Covid-19 pauses more than 125 NWT criminal trials
With no trial dates being set in NWT Territorial Court, and some remanded inmates released to reduce jail populations, a Hay River man accused of a stabbing was granted bail on Monday.
Donald Alexander Jensen, 24, was supposed to go to trial later this month for aggravated assault in connection with the stabbing of a man in March 2019.
His is one of more than 125 confirmed or prospective trials in Territorial Court put on hold over fears of the novel coronavirus.
“The trial date for Mr Jensen has been delayed because of the Covid-19 crisis,” Supreme Court Justice Shannon Smallwood said at a bail hearing on Monday.
“While he was supposed to have a trial later this month, those dates have been cancelled and it’s unknown when his trial will be rescheduled … Territorial Court is not setting trial dates at the moment.”
An update from Territorial Court Chief Judge Robert Gorin, dated April 28, stated all criminal, youth, wellness, and domestic violence treatment options court proceedings in the NWT up to July 6 are cancelled. At that time, matters will be rescheduled.
When the first Covid-19 directives were issued in mid-March, the Territorial Court criminal docket showed more than 100 trials set to proceed between that point and May 4 in a range of NWT communities.
In addition, there were dozens of sentencing hearings and other types of appearances scheduled.
“While these changes may result in disruption and some delay, it is necessary to be proactive under the circumstances,” stated Gorin.
“The situation will be monitored closely.”
‘No new hearing dates’
Many of the trials listed on the Territorial Court docket were for relatively minor charges such as breaching court orders. Cabin Radio counted multiple charges against one person as one trial for the purposes of this report.
Some of the charges will likely be resolved without going to trial after negotiations with the Crown.
For the same period, the Supreme Court criminal docket – which generally handles more serious crimes and drug cases – showed nine trials through early May, including several with juries.
Some sentencing and bail applications have proceeded in recent weeks via video link.
In a directive, Chief Justice Charbonneau stated sentencing hearings and hearings for submissions are proceeding with the accused appearing by video and counsel appearing by phone, as long as both parties agree. Hearings that cannot proceed remotely will be rescheduled.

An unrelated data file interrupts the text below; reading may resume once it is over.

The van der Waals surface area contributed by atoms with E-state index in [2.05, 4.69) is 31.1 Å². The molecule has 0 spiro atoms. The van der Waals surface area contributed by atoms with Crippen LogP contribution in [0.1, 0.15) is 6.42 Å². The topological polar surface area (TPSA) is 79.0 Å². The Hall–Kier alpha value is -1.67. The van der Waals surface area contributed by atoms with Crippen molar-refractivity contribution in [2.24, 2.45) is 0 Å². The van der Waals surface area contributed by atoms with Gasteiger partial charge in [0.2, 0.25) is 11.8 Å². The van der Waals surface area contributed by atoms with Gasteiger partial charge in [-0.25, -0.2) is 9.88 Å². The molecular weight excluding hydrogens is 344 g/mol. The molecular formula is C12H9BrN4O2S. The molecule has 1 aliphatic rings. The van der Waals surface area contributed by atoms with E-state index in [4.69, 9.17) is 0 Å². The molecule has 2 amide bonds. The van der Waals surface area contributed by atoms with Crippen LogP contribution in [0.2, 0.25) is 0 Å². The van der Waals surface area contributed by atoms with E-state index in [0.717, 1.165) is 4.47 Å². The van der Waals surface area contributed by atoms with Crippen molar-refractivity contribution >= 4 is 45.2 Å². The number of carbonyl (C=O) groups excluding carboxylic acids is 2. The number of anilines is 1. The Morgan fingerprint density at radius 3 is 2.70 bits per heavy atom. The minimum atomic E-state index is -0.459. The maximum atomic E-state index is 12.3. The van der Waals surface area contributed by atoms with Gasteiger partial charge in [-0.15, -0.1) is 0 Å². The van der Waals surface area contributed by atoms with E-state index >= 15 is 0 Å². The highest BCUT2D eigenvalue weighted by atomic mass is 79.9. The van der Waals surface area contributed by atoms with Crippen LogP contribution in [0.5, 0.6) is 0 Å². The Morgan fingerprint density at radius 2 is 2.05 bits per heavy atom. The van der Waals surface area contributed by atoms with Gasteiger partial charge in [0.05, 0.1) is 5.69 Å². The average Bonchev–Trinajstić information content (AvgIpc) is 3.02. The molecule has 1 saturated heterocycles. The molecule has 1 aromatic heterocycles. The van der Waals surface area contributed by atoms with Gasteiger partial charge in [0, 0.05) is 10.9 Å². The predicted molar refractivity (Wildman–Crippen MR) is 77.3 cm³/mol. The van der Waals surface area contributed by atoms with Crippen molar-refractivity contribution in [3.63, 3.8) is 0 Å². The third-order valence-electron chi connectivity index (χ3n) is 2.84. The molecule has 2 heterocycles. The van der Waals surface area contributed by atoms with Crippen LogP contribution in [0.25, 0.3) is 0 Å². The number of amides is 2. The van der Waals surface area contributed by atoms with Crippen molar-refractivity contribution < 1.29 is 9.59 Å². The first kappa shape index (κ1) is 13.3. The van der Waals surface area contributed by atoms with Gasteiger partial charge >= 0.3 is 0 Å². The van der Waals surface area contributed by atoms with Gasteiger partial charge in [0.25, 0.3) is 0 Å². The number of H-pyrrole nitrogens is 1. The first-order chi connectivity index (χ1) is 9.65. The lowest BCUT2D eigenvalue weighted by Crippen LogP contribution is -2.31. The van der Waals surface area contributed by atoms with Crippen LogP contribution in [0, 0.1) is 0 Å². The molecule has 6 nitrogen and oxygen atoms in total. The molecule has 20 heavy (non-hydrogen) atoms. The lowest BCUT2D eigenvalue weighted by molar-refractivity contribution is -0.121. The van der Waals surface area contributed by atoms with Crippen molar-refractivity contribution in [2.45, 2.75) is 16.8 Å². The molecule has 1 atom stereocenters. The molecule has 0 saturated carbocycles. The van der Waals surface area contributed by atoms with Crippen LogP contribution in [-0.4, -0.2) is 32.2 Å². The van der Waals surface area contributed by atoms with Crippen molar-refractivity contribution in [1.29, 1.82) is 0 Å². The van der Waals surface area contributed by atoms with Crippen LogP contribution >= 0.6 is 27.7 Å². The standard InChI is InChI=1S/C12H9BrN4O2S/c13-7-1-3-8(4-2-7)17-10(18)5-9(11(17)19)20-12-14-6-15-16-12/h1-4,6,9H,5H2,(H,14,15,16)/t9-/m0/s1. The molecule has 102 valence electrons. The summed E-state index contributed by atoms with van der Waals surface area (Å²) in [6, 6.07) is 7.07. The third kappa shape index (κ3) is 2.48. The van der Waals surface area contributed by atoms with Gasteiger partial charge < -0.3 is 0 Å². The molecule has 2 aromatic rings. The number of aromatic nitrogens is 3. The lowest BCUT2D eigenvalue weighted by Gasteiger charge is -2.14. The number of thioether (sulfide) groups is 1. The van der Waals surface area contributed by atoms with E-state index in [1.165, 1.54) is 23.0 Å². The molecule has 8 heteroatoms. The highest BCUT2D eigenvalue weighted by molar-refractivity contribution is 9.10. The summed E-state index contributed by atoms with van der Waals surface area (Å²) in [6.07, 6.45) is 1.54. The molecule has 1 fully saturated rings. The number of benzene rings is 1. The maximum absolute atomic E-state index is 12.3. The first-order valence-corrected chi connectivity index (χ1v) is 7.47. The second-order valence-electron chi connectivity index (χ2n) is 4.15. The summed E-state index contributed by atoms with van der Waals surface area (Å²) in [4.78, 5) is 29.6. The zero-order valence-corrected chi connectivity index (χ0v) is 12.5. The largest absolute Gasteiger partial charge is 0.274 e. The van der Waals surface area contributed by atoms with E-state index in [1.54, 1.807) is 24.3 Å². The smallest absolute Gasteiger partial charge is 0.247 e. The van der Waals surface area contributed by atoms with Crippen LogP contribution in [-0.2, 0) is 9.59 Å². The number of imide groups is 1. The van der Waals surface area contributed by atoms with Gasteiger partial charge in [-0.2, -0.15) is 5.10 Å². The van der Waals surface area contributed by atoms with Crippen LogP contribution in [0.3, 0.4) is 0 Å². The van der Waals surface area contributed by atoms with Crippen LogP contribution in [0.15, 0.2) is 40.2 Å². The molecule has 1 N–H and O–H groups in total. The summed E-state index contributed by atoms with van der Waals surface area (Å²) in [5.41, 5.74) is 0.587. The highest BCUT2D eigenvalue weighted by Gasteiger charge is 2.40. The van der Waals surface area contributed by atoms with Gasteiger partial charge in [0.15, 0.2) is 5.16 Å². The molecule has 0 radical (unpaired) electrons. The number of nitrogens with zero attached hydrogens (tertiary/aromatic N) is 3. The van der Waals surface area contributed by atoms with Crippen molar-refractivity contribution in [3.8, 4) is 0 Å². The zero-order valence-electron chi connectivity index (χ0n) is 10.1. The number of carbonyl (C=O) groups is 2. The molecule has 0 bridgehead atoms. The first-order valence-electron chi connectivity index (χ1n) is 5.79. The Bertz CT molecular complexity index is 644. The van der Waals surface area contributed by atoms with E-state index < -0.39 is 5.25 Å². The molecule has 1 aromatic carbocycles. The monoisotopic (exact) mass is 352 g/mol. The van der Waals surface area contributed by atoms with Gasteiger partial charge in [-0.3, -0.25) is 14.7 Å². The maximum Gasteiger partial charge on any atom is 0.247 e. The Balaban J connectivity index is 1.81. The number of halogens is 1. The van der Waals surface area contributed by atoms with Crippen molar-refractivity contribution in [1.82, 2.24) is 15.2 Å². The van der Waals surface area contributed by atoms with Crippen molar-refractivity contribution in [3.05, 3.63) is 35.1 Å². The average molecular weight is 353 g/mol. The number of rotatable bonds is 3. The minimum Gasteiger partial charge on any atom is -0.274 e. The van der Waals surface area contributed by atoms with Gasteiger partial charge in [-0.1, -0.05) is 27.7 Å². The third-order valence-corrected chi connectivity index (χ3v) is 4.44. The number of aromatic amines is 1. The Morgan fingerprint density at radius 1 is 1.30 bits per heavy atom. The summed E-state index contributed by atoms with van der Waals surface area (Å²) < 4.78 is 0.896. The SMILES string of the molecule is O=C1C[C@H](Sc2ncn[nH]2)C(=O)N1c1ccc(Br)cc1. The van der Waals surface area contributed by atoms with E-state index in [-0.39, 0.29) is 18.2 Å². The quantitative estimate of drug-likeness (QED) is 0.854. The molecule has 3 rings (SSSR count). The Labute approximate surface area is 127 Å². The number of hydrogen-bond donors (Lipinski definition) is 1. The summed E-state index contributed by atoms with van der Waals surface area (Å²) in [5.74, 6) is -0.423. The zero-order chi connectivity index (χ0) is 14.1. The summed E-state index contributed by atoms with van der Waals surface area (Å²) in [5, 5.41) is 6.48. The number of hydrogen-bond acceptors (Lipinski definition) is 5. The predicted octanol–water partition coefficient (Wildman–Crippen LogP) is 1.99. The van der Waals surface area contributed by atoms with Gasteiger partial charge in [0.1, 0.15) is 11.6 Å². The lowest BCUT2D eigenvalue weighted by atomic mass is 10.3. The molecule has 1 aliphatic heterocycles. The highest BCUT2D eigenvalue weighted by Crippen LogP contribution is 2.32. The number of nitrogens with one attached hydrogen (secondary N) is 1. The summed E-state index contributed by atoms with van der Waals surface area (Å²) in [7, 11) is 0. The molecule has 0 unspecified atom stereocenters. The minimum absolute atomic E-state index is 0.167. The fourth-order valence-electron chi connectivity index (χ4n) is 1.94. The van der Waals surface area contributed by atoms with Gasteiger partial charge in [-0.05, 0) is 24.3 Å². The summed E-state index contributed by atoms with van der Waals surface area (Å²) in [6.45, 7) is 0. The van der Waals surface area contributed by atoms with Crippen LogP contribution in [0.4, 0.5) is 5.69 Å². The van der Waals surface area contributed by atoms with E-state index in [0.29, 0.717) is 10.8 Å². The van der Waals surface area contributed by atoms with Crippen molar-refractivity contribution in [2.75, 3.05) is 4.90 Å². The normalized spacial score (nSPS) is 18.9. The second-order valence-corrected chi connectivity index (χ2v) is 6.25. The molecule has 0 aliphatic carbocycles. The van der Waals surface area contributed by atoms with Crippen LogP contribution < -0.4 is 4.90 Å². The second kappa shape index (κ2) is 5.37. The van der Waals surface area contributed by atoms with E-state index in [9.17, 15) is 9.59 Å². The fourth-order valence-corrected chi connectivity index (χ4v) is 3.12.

“No new hearing dates are being scheduled at this time,” stated Charbonneau. “Scheduling will resume when feasible to do so. This will include the possible rescheduling of matters already scheduled to proceed in the fall to free up time for cases that need to be given higher priority.”
In early April, Minister of Justice Caroline Wawzonek announced seven inmates had been granted temporary absences. Each had fewer than three months left on their sentences.
As of April 17, three inmates at the North Slave Correctional Complex (NSCC) had been tested after showing symptoms of the novel coronavirus that causes Covid-19 but all were cleared.
At a bail hearing unrelated to the Jensen Case in April, Supreme Court heard every new NSCC inmate is screened for signs of illness first by front-line corrections staff, then by registered nurses.
The jail was below capacity and there was no double-bunking.
Jensen, represented by lawyer Alyssa Peeler, stands accused in relation to a report of a possible stabbing at a residence in the K’atl’odeeche First Nation on March 9 last year.
The victim was reportedly transferred to Stanton Territorial Hospital for further medical treatment of serious but not life-threatening injuries.
Jensen was granted bail that will see him live at his father’s residence, essentially under house arrest unless the pair are on the land this summer.
Three $1,000 no-cash sureties are in place along with other conditions.
Crown prosecutor Jeff Major-Hansford told the court other charges related to domestic violence – and not related to the aggravated assault file – had been stayed.
Jensen faces other, lesser charges in addition to the aggravated assault.